Kindness: A Slice of Life Post

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Hello everyone. I hope all is well with you. I’m back today and I want to tell you I was pleasantly surprised by how well received my post on The Kindness of Strangers was. This inspired me to write another post on Kindness. I was thinking (this always scares my hubby) about when we’re trying to perform random acts of kindness and we run into unkind people. What do we do?

Photo credit: jessica wilson {jek in the box} via Visualhunt.com / CC BY-NC-ND

 

For a long time, I would make excuses for bad behavior. “Oh, Sally’s having a bad day.” And I would turn the other cheek and go along my way. However, what happens when that person is continually unkind? When do we stop turning the other cheek? When does her behavior go from having a bad day to emotionally abusive? This my friends is where we have to decide how much of this unkind behavior we are willing to tolerate.  Everyone has a different tolerance level.

For me, I’ll start investing my own time into trying to figure out what the problem is. I’ll ask Sally if I’ve done something to upset her. If I don’t get any information from her, there’s nothing I can do.  I don’t have the tools to help her with her issue at this time. When this starts to happen, I know I’ve reached my limit.I stop spending a lot of time trying to figure out what I’ve done wrong because I figure, If I had done something wrong, Sally would’ve told me. At this point, I go into survival mode.

Photo credit: Maria C Dawson|Stupefied via Visualhunt.com / CC BY-ND

What that means is I try to limit my time with that person. If it’s someone I work with, I’ll be cordial, but I don’t initiate conversations or go out of my way to speak with Sally. I know what you’re thinking, I’m being unkind. Well. Maybe I am. But here’s the deal.

We must also be kind to ourselves. We are just as important as any other person on the face of the earth. We do not have to tolerate bad behavior. I know this sounds very simple. You don’t like how someone is treating you, you stay away from them. It is simple, but very hard to do. Why? Because we get emotionally involved with the other person and that throws logic out the window. I know. I’ve seen it happen many times.

We have to remind ourselves in the midst of this emotional struggle to detach from this person. They are not good for us. It doesn’t mean we have to be unkind to them, but we don’t have to put up with their bad behavior either.

Photo credit: symphony of love via Visualhunt.com / CC BY-SA

 

So, when I speak about Kindness. I want everyone to know that each of you needs to be kind to yourself as well. You’re important and there’s a reason you’re here.

Thanks for stopping by and reading my post. If you’d like to read other Slice of Life Posts click here.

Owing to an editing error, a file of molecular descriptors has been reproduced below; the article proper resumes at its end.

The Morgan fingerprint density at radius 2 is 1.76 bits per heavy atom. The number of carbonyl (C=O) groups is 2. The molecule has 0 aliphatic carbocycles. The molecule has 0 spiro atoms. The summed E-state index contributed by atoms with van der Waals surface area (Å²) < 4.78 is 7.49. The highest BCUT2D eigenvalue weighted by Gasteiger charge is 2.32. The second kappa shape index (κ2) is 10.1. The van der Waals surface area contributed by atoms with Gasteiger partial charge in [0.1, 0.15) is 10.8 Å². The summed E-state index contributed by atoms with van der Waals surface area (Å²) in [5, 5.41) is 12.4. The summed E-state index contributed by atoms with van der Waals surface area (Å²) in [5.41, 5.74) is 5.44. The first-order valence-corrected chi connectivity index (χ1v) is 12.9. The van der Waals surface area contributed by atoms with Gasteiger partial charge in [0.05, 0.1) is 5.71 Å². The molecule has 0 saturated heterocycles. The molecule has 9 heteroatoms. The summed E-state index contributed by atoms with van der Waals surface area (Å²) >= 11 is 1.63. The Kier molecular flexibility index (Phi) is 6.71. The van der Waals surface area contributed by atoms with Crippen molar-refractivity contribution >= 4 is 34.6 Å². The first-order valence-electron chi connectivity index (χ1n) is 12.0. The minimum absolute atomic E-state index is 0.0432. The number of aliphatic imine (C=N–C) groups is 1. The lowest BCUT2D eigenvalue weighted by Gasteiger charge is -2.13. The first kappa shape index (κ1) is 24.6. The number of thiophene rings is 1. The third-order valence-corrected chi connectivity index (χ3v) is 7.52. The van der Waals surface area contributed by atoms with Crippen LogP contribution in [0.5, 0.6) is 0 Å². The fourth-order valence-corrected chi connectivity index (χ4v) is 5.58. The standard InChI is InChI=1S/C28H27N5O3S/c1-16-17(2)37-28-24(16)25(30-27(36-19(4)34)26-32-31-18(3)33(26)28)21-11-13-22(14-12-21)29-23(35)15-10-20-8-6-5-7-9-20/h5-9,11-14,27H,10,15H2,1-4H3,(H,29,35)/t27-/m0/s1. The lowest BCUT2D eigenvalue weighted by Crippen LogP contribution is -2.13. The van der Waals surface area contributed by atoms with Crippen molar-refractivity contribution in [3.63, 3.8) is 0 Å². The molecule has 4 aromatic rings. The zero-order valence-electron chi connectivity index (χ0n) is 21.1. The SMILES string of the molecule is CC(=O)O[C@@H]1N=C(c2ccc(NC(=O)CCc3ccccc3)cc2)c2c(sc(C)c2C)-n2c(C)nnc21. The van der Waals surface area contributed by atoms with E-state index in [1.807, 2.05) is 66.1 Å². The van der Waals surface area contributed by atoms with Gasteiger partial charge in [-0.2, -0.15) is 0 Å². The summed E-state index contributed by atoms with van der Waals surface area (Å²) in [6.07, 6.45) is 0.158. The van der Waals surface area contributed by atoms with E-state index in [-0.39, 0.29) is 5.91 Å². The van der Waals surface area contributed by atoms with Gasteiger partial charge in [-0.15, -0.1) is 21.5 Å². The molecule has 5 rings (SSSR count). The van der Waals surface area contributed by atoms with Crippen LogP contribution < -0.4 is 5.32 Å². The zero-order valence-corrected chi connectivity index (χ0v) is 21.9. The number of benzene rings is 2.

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About Lisa Orchard

I'm a Young Adult Author with two new series, "The Starlight Chronicles" and "The Super Spies." The first one's a coming of age series and the second one's a mystery/thriller series. I'm also the mother of two boys who keep me hopping and they're my inspiration for everything. When I'm not shuttling my boys to school or a play date, I'm writing. When I'm not writing, I'm reading, hiking, or sometimes running. I love anything chocolate and scary movies too.
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16 Responses to Kindness: A Slice of Life Post

  1. sharonledwith says:

    Yes. Practice detachment. Limit your time with ‘toxic’ people or cut them out of your life all together. After all, who wants to hang around an overflowing sewer or leaky septic tank? Wink. Great post, Lisa! Cheers!

  2. Bernadette says:

    Your post reminds me of teachings on forgiveness that says you must forgive but you do not have to keep going back to the source (person) of the hurt and embrace them.

  3. This reminds me of something I read written by the Dalai Lama. I can’t remember it exactly, but it was something about how if you stand on a mountain of gold it will rub off on you, but if you stand on a mountain of dirt that will also rub off on you so although we want to practice kindness sometimes it is necessary to step away. Being kind to oneself is important.

  4. Very well put. At a certain point, people must realize that the person isn’t just grumpy, but is actually being vocally aggressive. The same goes for relationships, personal and business. A well-written post!

  5. This is beautiful and a great reminder. Kindness is FREE, so I love to be as generous as possible. 🙂

    • Lisa Orchard says:

      Awww…thanks so much and you are so right. Kindness is free and so much more valuable than anything money can buy. Thanks for stopping by and for your kind words. 🙂

  6. wellingtonwt says:

    I agree with you. I only surround myself with positive poeple, and i detach myself from negativite poeple. And I still treat them with kindess and respect they deserved. Thank you for sharing.

  7. noellekelly says:

    I totally get this, but it’s hard when a negative influence is family….

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